After two years of licensed cannabis stores selling legalized marijuana across California, the industry has encountered numerous teething problems. Crippling regulation and licensing costs, rising local and state taxes, local city usage bans, and a strong illicit market that shows little sign of waning, have all proved to hinder industry growth. At this point, it is safe to say the Golden State’s legal marijuana industry is in need of a little prod, to help it move forward.
Calling for a Return to the Ballot
With lawmakers seemingly finding it difficult to pass any changes as quickly as the cannabis industry needs them, Cody Bass has floated another idea.
The South Lake Tahoe City Council member, board member for the National Cannabis Industry Association (NCIA), and Tahoe Wellness Cooperative owner/operator, suggests adding a new initiative to the statewide ballot. Aimed at reducing taxes and regulatory costs, as well as plainly calling for cities to agree to cannabis stores operating within their neighborhoods, so long as voters supported Proposition 64, the move would help legal cannabis business owners get a little closer to competing with those selling pot illegally.
While this appears to be a heavy lift, Bass says “it’s within the realm of reality, if we are unified.”
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Similarly, in mid-December, recommendations from the Legislature’s top advisor suggested lawmakers think about overhauling cannabis tax structures, possibly moving to a potency-based tax system, aimed at reducing harmful marijuana use. As prior efforts made to encourage some local governments to permit cannabis sales and lower taxes for licensed marijuana retailers have fallen short, the Legislative Analyst’s Office even suggested lawmakers look at getting rid of cultivation tax all together.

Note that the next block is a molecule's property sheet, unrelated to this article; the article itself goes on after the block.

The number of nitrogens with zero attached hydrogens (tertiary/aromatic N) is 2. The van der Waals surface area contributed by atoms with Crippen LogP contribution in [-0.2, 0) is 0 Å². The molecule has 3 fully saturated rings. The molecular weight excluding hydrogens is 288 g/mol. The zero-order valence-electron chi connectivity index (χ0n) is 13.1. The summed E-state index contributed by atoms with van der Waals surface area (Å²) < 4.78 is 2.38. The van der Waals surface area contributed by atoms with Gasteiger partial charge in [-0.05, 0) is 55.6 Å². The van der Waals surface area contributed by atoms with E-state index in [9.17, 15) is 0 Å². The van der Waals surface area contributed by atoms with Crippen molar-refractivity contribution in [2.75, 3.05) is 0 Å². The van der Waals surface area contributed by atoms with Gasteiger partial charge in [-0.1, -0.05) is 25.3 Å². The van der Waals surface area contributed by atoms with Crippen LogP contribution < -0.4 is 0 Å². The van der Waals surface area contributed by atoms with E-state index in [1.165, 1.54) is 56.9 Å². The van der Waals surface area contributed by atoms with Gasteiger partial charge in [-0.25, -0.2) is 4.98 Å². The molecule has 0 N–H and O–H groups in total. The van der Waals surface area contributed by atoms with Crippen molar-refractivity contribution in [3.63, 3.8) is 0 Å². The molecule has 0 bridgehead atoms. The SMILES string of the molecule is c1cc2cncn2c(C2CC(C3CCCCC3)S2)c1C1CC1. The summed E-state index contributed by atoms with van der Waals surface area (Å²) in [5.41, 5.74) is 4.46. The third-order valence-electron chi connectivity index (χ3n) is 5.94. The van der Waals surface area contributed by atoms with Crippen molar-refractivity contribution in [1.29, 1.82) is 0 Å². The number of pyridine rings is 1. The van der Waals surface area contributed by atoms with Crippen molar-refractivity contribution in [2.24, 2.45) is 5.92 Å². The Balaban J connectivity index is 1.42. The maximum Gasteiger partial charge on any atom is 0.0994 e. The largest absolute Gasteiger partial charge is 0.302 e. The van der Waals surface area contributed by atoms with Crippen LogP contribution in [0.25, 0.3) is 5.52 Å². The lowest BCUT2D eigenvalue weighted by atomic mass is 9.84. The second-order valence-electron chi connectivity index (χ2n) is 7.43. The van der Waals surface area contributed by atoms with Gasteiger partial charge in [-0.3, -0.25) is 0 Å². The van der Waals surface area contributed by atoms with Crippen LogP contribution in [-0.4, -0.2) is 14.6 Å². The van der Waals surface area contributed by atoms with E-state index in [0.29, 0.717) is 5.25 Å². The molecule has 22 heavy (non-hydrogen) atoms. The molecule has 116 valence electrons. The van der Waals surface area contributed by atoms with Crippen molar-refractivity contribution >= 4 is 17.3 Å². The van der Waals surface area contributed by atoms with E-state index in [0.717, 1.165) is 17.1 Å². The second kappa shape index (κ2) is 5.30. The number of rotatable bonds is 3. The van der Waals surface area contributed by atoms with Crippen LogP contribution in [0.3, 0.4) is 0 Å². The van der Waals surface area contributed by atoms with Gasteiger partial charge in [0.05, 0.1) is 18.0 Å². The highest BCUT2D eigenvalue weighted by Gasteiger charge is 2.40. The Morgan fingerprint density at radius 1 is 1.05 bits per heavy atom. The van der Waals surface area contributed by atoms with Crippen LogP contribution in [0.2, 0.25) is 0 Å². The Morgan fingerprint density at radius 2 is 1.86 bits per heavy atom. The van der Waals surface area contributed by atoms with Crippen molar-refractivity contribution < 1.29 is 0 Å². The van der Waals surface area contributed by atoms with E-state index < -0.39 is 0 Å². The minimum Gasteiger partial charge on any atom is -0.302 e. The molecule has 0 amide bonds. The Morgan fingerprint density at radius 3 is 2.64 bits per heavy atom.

Debate Over Raising Cannabis Retail Sales Taxes
When it was announced the state planned to raise cannabis retail sales taxes on January 1 2020, the Californian Cannabis Industry Association (CCIA) said it was both “stunned and outraged” by the announcement.
“Widening the price disparity gap between illicit and regulated products will further drive consumers to the illicit market at a time when illicit products are demonstrably putting people’s lives at risk,” the association statement read.
In response, Gov. Newsom’s office noted it is actually state law that requires such automatic tax increases, and suggested it would be “dangerous” for the Governor to simply ignore such legislative mandates.
Those Against Another Ballot
There are also supporters of Proposition 64 who say it’s premature to minimize taxes and loosen regulations intended to protect both consumers and the environment alike.
Environmental activist, Michael Sutton, for example, suggested that California dangle incentives, like sharing taxes collected from marijuana sales with local cities, to help prod cities to overturn their prior bans of cannabis retail store operations within their local neighborhoods. He also proposed making more technical assistance available to new cannabis outfits as they start up, and help satisfying the stern commercial cannabis testing and tracking mandates imposed by the state.
With 75 percent of cannabis businesses cutting staff this year to stay afloat, sales taxes generated by legal cannabis sales falling short of predictions, illegal pot shops outnumbering legal ones by three-to-one, illicit sellers undercutting legal sales on the backs of significantly lower business costs, and serious concern among law enforcement at the threat of bootleg cannabis to public safety, it’s pretty clear California’s legal marijuana industry could use a little help closing the gap on the illicit counterparts.
And if lawmakers are unable to usher in changes as quickly as an industry calls for them, while the public generally supports a legalized cannabis market, stakeholders may be left with little choice but to hit the ballots again very soon.
The Los Angeles CANNABIS LAW Group represents growers, dispensaries, ancillary companies, patients, doctors and those facing marijuana charges. Call us at 714-937-2050.
Proposition 64 – The Adult Use of Marijuana Act